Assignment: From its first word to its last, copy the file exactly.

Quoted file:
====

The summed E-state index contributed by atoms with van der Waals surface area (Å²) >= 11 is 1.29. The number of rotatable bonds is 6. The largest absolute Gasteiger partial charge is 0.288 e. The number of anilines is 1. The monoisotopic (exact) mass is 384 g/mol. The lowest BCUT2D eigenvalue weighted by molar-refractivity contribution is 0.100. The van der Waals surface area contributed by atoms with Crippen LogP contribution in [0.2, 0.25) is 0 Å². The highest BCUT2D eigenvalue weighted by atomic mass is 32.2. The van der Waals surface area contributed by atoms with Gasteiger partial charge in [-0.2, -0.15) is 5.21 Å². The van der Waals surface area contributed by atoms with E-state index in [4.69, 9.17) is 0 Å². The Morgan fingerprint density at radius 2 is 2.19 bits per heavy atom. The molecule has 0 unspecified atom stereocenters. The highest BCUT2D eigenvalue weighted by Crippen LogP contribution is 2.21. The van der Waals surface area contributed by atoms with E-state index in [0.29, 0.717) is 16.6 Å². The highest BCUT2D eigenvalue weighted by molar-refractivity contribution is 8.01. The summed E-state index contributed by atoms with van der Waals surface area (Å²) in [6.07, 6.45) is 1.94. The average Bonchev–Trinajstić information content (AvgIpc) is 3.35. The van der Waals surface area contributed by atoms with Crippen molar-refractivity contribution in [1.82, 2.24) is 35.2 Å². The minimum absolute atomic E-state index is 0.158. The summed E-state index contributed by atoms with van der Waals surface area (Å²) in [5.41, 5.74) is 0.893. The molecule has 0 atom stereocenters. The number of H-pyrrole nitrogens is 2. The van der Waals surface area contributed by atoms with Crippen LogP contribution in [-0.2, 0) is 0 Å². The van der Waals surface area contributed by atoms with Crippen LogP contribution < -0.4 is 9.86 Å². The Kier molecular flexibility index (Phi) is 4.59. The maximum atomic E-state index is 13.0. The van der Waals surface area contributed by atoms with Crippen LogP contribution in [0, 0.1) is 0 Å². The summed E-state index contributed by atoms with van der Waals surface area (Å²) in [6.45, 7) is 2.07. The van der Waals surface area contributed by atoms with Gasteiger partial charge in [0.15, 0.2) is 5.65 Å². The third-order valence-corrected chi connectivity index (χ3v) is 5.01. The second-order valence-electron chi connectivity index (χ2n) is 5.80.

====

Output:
The summed E-state index contributed by atoms with van der Waals surface area (Å²) >= 11 is 1.29. The number of rotatable bonds is 6. The largest absolute Gasteiger partial charge is 0.288 e. The number of anilines is 1. The monoisotopic (exact) mass is 384 g/mol. The lowest BCUT2D eigenvalue weighted by molar-refractivity contribution is 0.100. The van der Waals surface area contributed by atoms with Crippen LogP contribution in [0.2, 0.25) is 0 Å². The highest BCUT2D eigenvalue weighted by atomic mass is 32.2. The van der Waals surface area contributed by atoms with Gasteiger partial charge in [-0.2, -0.15) is 5.21 Å². The van der Waals surface area contributed by atoms with E-state index in [4.69, 9.17) is 0 Å². The Morgan fingerprint density at radius 2 is 2.19 bits per heavy atom. The molecule has 0 unspecified atom stereocenters. The highest BCUT2D eigenvalue weighted by Crippen LogP contribution is 2.21. The van der Waals surface area contributed by atoms with E-state index in [0.29, 0.717) is 16.6 Å². The highest BCUT2D eigenvalue weighted by molar-refractivity contribution is 8.01. The summed E-state index contributed by atoms with van der Waals surface area (Å²) in [6.07, 6.45) is 1.94. The average Bonchev–Trinajstić information content (AvgIpc) is 3.35. The van der Waals surface area contributed by atoms with Crippen molar-refractivity contribution in [1.82, 2.24) is 35.2 Å². The minimum absolute atomic E-state index is 0.158. The summed E-state index contributed by atoms with van der Waals surface area (Å²) in [5.41, 5.74) is 0.893. The molecule has 0 atom stereocenters. The number of H-pyrrole nitrogens is 2. The van der Waals surface area contributed by atoms with Crippen LogP contribution in [-0.2, 0) is 0 Å². The van der Waals surface area contributed by atoms with Crippen LogP contribution < -0.4 is 9.86 Å². The Kier molecular flexibility index (Phi) is 4.59. The maximum atomic E-state index is 13.0. The van der Waals surface area contributed by atoms with Crippen LogP contribution in [0, 0.1) is 0 Å². The summed E-state index contributed by atoms with van der Waals surface area (Å²) in [6.45, 7) is 2.07. The van der Waals surface area contributed by atoms with Gasteiger partial charge in [0.15, 0.2) is 5.65 Å². The third-order valence-corrected chi connectivity index (χ3v) is 5.01. The second-order valence-electron chi connectivity index (χ2n) is 5.80.